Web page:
Social engineering attacks leveraging a combination of romantic lures and cryptocurrency fraud have been deceiving unsuspecting victims into installing fake apps by taking advantage of legitimate iOS features like TestFlight and Web Clips.
Cybersecurity company Sophos, which has named the organized crime campaign "CryptoRom," characterized it as a wide-ranging global scam.
"This style of cyber-fraud, known as sha zhu pan (杀猪盘) — literally 'pig butchering plate' — is a well-organized, syndicated scam operation that uses a combination of often romance-centered social engineering and fraudulent financial applications and websites to ensnare victims and steal their savings after gaining their confidence," Sophos analyst Jagadeesh Chandraiah said in a report published last week.
The campaign works by approaching potential targets through dating apps like Bumble, Tinder, Facebook Dating, and Grindr, before moving the conversation to messaging apps such as WhatsApp and urging the victims to install a cryptocurrency trading application that's designed to mimic popular brands and lock people out of their accounts and freeze their funds.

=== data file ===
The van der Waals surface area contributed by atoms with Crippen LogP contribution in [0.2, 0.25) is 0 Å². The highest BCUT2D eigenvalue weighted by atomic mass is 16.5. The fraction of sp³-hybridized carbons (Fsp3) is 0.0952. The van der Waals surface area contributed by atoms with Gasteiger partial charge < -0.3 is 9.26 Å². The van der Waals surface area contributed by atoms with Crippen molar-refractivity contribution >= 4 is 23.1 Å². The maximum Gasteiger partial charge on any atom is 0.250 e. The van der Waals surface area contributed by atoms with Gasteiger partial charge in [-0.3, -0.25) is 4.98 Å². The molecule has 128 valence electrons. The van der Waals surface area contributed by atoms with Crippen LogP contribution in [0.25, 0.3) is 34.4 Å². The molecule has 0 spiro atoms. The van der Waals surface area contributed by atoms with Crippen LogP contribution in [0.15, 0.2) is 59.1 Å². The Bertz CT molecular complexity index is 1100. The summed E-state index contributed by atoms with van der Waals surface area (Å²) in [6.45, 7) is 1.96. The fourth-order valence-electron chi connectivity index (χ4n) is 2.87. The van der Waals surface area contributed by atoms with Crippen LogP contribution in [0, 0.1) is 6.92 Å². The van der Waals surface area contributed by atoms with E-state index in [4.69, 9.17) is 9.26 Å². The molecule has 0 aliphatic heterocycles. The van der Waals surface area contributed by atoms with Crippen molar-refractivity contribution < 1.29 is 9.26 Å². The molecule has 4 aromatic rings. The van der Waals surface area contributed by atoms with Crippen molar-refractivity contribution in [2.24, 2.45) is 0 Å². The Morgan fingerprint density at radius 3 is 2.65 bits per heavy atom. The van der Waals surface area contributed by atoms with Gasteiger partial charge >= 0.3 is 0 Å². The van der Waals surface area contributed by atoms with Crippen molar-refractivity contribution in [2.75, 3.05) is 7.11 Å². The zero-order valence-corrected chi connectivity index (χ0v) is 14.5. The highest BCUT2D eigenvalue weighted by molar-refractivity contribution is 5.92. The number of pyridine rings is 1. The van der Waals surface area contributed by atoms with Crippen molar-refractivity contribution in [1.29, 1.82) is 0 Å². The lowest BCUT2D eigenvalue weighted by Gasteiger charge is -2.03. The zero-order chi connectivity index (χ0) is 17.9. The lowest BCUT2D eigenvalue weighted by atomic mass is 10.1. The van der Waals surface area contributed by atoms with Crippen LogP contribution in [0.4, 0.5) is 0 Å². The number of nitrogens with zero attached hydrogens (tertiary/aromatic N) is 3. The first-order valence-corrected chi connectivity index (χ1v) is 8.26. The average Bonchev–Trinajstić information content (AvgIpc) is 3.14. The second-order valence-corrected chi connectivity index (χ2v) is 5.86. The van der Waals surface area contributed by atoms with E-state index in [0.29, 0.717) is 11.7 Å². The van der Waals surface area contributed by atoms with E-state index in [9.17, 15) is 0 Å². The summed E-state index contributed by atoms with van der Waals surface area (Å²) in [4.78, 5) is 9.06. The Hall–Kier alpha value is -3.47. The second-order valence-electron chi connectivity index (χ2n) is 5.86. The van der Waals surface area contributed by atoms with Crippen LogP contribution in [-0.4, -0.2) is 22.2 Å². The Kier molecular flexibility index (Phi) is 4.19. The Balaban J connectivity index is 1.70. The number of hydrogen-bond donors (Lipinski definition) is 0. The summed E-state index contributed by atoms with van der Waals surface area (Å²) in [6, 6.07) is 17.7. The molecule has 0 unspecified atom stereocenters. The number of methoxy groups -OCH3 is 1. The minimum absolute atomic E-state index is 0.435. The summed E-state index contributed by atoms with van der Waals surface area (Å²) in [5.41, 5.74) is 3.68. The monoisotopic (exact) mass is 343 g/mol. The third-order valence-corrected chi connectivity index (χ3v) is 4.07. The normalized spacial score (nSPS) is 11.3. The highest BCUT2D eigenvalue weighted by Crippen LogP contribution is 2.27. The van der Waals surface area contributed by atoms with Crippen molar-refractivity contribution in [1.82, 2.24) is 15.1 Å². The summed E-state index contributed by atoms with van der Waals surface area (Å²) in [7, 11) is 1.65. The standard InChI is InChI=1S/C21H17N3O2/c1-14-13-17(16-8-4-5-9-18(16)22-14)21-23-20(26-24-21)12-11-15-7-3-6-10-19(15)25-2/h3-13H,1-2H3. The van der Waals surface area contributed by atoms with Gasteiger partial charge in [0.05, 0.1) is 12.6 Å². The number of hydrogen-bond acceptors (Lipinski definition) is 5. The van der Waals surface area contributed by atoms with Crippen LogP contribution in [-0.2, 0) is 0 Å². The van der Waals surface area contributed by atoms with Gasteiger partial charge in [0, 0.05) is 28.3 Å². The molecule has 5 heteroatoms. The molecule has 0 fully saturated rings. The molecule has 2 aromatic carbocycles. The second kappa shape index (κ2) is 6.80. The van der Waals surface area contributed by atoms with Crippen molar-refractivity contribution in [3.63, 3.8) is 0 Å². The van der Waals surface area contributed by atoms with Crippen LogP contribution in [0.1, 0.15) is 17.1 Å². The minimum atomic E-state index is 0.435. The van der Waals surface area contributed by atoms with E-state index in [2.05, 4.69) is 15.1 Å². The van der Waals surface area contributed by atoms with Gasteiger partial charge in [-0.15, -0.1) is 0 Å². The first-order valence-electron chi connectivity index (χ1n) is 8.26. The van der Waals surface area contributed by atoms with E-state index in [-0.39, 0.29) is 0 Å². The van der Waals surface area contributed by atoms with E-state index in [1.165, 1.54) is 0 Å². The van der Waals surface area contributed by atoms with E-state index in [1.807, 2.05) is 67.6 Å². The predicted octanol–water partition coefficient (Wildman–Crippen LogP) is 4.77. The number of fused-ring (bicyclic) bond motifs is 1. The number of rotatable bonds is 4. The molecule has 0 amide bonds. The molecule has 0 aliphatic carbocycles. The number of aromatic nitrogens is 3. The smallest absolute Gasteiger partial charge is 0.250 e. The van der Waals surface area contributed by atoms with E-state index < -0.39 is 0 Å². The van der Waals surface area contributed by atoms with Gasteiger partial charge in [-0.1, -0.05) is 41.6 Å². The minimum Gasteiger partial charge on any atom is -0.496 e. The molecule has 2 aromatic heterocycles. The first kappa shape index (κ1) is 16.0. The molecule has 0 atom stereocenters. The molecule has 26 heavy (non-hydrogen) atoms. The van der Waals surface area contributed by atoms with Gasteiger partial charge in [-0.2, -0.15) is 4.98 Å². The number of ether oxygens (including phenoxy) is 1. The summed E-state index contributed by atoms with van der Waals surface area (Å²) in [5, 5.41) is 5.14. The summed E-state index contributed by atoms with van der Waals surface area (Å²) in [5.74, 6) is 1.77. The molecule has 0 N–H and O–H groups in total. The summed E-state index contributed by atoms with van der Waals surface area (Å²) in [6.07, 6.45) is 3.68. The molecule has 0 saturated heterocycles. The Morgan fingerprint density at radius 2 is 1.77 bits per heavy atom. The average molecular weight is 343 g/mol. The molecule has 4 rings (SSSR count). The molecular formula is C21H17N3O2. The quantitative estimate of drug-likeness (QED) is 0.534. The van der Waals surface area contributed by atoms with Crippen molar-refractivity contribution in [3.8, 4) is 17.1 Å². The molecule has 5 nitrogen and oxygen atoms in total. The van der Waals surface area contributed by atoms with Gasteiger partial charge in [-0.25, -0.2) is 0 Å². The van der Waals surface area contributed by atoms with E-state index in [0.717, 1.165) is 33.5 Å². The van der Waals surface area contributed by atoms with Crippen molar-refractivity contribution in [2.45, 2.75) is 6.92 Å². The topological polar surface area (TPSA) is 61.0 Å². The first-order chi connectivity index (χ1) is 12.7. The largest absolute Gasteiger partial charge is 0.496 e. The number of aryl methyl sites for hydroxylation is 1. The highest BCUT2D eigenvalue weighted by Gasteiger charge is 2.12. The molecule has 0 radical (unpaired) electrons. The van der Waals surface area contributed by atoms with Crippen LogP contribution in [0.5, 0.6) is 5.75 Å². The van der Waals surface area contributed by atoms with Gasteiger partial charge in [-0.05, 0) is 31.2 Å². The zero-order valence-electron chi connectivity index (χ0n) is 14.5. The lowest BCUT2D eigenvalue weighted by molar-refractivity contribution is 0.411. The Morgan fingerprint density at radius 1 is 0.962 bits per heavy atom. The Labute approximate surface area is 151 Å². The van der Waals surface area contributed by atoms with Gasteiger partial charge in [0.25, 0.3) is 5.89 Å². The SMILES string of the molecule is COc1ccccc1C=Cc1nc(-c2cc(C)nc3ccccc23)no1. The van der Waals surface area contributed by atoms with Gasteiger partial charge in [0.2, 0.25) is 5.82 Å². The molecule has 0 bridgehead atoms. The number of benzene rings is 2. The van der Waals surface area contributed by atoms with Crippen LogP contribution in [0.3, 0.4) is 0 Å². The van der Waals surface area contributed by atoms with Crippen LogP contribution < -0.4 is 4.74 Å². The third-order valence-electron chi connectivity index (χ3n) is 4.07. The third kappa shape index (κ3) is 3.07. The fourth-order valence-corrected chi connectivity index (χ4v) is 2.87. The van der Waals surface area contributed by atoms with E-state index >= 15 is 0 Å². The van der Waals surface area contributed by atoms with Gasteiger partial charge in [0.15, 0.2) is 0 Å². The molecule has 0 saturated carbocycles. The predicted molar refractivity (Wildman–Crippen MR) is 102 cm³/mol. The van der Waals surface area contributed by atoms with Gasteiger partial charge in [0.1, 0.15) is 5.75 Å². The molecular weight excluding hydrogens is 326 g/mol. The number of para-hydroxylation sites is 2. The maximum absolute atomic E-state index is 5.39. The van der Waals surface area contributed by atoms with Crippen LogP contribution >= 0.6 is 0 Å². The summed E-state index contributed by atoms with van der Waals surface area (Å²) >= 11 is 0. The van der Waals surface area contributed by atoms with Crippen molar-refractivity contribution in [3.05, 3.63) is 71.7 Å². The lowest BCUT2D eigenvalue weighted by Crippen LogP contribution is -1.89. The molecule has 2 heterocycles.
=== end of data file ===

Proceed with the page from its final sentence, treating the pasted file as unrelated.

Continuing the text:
Previous variants of the social engineering scam observed in October 2021 were found to leverage lookalike App Store pages to deceive people into installing the rogue iOS apps, not to mention abuse Apple's Developer Enterprise Program to deploy sketchy mobile provisioning profiles to distribute the malware.
But the new attack wave observed by Sophos takes advantage of Apple's TestFlight beta testing framework and a device management feature called Web Clips, which allows URLs to specific web pages to be placed on the home screen of users' iOS devices just like a traditional application.
Once installed, the crooks promise the individuals huge financial returns in return for making a monetary investment, while artificially manipulating the numbers on the fake app to "reinforce the con" and convince the victims into believing that "they are making money" through the platform.
"The scam doesn't end with just fooling victims into investing," Chandraiah elaborated. "When victims try to withdraw funds from their big 'profit,' the crooks use the app to inform them that they need to pay a 'tax' of 20% of their profits before funds can be withdrawn — and threaten that all their investments will be confiscated by tax authorities if they do not pay."